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Understanding the “Good Faith Efforts” Extension to the Technology Accessibility Standards Compliance Deadline

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In 2021, Governor Polis signed HB21-1110 into law requiring public entities, including local governments and their instrumentalities, to develop technology accessibility plans and fully comply with accessibility rules established by the Colorado Office of Information Technology (OIT), on or before July 1, 2024. The Bill authorized civil actions against public entities that fail to do so, with civil remedies including injunctive relief, monetary damages, and fines.

On May 24, 2024, the Governor signed HB24-1454 which provides immunity from HB21-1110 liability for a one-year period,  from July 1, 2024 to July 1, 2025, for public entities that demonstrate “good faith efforts” toward compliance with the technology accessibility rules or toward resolution of a complaint of noncompliance. (Click here for OIT’s “Plain Language Guide to the Accessibility Rules.”)

While HB24-1454 creates a “good faith” defense from liability, it does not prevent public entities from being sued. In order to successfully achieve the immunity defense under HB24-1454, a public entity must demonstrate its good faith efforts towards compliance with the OIT rules by a preponderance of the evidence. These efforts must include prominent display on the public entity’s public-facing webpages of (1) quarterly progress-to-date reports demonstrating “concrete and specific efforts” toward compliance, and (2) an “easy-to-find process for requesting redress for inaccessible digital products” that includes non-digital contact options.

HB24-1454 further provides that if a civil action is filed and the public entity raises this “good faith” defense, the court must then determine whether the public entity has made good faith efforts to comply with the technology accessibility rules. If the court finds it has, the court is required to dismiss the action “without prejudice,” which would have the effect of allowing the lawsuit to be filed again if, for example, the plaintiff perceived the public entity had ceased engaging in good faith efforts to comply with the rules. The good faith defense created under HB24-1454 is only temporary; it expires July 1, 2025.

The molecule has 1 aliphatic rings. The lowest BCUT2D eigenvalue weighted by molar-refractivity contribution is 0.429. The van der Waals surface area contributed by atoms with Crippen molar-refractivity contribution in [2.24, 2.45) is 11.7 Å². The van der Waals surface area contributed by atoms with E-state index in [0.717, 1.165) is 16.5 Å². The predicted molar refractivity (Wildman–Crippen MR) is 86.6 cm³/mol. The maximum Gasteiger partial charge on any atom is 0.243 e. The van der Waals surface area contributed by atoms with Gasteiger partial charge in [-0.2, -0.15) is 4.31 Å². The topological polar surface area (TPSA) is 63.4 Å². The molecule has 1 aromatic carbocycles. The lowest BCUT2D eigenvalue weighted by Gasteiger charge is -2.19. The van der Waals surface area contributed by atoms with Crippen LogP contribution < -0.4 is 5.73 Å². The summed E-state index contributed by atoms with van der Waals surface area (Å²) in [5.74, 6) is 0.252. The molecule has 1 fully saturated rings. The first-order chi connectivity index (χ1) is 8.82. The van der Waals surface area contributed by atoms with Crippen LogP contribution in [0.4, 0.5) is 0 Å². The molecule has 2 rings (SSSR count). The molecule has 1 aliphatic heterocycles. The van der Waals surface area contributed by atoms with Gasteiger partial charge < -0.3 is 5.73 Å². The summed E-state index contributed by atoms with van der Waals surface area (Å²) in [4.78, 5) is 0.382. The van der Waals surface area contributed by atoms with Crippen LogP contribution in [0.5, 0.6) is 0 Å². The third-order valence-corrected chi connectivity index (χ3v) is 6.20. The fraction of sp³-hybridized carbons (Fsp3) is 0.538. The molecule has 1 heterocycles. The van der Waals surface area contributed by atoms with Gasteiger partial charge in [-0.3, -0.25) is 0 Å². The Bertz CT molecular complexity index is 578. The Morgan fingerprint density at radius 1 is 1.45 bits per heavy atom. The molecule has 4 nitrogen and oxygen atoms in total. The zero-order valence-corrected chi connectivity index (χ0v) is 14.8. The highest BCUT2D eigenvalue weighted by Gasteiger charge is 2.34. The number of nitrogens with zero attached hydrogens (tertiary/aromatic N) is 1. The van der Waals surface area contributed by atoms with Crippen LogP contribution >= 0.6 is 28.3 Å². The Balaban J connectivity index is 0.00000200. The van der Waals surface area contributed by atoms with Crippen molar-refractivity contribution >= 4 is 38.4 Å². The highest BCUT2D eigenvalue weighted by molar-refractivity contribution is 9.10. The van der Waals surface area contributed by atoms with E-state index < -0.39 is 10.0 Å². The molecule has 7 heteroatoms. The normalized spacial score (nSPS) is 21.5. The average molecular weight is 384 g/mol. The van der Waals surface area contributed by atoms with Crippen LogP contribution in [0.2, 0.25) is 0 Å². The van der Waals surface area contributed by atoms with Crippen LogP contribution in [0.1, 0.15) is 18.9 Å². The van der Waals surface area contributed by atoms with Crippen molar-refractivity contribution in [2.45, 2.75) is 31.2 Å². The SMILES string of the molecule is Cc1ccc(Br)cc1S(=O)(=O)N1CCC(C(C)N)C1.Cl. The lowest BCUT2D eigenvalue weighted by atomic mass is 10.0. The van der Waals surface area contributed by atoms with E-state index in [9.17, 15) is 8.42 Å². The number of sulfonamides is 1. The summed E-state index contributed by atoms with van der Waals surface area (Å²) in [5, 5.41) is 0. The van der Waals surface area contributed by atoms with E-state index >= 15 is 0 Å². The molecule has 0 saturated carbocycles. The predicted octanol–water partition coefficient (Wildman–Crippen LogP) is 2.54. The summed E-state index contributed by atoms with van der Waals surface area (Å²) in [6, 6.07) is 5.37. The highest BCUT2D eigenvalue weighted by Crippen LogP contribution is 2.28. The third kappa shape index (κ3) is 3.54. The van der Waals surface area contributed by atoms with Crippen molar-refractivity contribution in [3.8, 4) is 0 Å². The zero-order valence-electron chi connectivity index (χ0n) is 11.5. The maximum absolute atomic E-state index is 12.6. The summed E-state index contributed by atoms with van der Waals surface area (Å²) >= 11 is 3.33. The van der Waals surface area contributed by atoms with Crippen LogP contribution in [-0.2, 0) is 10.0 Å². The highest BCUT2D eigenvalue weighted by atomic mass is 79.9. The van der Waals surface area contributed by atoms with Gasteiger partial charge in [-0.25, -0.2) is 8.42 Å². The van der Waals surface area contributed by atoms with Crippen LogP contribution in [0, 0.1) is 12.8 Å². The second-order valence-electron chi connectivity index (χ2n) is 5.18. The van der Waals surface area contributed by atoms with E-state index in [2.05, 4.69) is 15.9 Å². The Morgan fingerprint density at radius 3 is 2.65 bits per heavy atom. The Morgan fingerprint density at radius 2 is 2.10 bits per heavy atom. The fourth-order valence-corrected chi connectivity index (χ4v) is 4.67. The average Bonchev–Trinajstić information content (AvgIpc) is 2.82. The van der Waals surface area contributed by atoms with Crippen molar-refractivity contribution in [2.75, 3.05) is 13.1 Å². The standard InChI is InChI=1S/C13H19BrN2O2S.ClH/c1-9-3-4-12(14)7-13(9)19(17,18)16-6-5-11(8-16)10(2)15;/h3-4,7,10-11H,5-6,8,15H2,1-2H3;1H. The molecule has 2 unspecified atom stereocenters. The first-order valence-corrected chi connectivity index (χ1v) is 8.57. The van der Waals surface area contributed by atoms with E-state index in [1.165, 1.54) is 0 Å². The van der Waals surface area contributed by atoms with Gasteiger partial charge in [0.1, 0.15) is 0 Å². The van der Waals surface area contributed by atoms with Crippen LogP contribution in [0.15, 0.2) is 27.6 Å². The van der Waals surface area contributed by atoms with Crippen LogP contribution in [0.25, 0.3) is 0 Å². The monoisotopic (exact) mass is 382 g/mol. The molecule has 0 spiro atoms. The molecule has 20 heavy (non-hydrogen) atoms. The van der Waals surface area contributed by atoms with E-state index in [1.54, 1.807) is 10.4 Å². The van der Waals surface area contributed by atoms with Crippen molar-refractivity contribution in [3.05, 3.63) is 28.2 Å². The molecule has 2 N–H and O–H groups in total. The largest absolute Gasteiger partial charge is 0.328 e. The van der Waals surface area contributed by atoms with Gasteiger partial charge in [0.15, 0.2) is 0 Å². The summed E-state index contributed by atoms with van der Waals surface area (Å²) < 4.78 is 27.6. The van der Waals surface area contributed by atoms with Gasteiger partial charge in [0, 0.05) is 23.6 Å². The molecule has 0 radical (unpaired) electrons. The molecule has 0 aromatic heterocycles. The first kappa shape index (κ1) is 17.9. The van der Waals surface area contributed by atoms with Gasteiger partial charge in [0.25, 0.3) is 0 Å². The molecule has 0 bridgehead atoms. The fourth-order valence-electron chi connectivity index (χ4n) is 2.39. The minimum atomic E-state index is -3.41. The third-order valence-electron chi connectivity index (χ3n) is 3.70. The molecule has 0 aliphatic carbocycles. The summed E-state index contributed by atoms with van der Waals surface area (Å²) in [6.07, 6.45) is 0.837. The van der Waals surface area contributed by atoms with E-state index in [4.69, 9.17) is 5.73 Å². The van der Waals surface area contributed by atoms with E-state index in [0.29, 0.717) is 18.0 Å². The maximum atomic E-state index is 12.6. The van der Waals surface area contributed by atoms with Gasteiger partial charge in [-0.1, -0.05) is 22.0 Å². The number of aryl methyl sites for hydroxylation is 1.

Overall, by delaying potential remedies against public entities that show “good faith efforts” toward compliance with technology accessibility rules, HB24-1454 may lessen the probability of lawsuits in the short-term. However, as stated above, the Bill does not prevent public entities from being sued. Further, the efforts required to establish a “good faith” defense under the Bill will require additional resources beyond those required to comply with the substantive requirements of the technology accessibility rules. As such, it is suggested that members continue to focus the bulk of their resources on developing accessibility plans and fully complying with technology accessibility rules before July 1, 2024. However, if full compliance cannot be achieved by that date, additional resources must be allocated to developing quarterly progress reports and processes for redressing inaccessible digital products, in order to demonstrate continuing good faith efforts toward compliance.

If you have questions or would like additional CIRSA assistance regarding the topics addressed in this article, contact CIRSA’s Deputy Executive Director/General Counsel Sam Light at saml@cirsa.org, or Assistant General Counsel Nick Cotton-Baez at nickc@cirsa.org.

Note: This article is intended for general information purposes only and is not intended or to be construed as legal advice on any specific issue. Readers should consult with their entity’s own counsel for legal advice on specific issues.